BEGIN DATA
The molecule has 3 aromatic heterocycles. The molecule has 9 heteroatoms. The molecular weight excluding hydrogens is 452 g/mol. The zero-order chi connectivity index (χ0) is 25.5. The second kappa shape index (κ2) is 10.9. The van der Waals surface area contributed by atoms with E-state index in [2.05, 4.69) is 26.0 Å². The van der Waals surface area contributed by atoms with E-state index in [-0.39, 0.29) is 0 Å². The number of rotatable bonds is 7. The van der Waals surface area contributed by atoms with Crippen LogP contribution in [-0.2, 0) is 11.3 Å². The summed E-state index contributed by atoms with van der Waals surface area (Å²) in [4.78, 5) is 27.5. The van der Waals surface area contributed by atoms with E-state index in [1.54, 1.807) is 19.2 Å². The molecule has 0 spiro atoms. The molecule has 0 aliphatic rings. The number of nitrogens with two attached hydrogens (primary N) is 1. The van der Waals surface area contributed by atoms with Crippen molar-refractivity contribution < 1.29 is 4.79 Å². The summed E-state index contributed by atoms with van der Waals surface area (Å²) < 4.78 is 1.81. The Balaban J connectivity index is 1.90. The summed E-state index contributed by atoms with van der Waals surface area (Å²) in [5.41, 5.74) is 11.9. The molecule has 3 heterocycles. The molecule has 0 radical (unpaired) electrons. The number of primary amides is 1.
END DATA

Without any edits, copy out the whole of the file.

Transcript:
The molecule has 3 aromatic heterocycles. The molecule has 9 heteroatoms. The molecular weight excluding hydrogens is 452 g/mol. The zero-order chi connectivity index (χ0) is 25.5. The second kappa shape index (κ2) is 10.9. The van der Waals surface area contributed by atoms with E-state index in [2.05, 4.69) is 26.0 Å². The van der Waals surface area contributed by atoms with E-state index in [-0.39, 0.29) is 0 Å². The number of rotatable bonds is 7. The van der Waals surface area contributed by atoms with Crippen LogP contribution in [-0.2, 0) is 11.3 Å². The summed E-state index contributed by atoms with van der Waals surface area (Å²) in [4.78, 5) is 27.5. The van der Waals surface area contributed by atoms with E-state index in [1.54, 1.807) is 19.2 Å². The molecule has 0 spiro atoms. The molecule has 0 aliphatic rings. The number of nitrogens with two attached hydrogens (primary N) is 1. The van der Waals surface area contributed by atoms with Crippen molar-refractivity contribution < 1.29 is 4.79 Å². The summed E-state index contributed by atoms with van der Waals surface area (Å²) < 4.78 is 1.81. The Balaban J connectivity index is 1.90. The summed E-state index contributed by atoms with van der Waals surface area (Å²) in [5.41, 5.74) is 11.9. The molecule has 3 heterocycles. The molecule has 0 radical (unpaired) electrons. The number of primary amides is 1.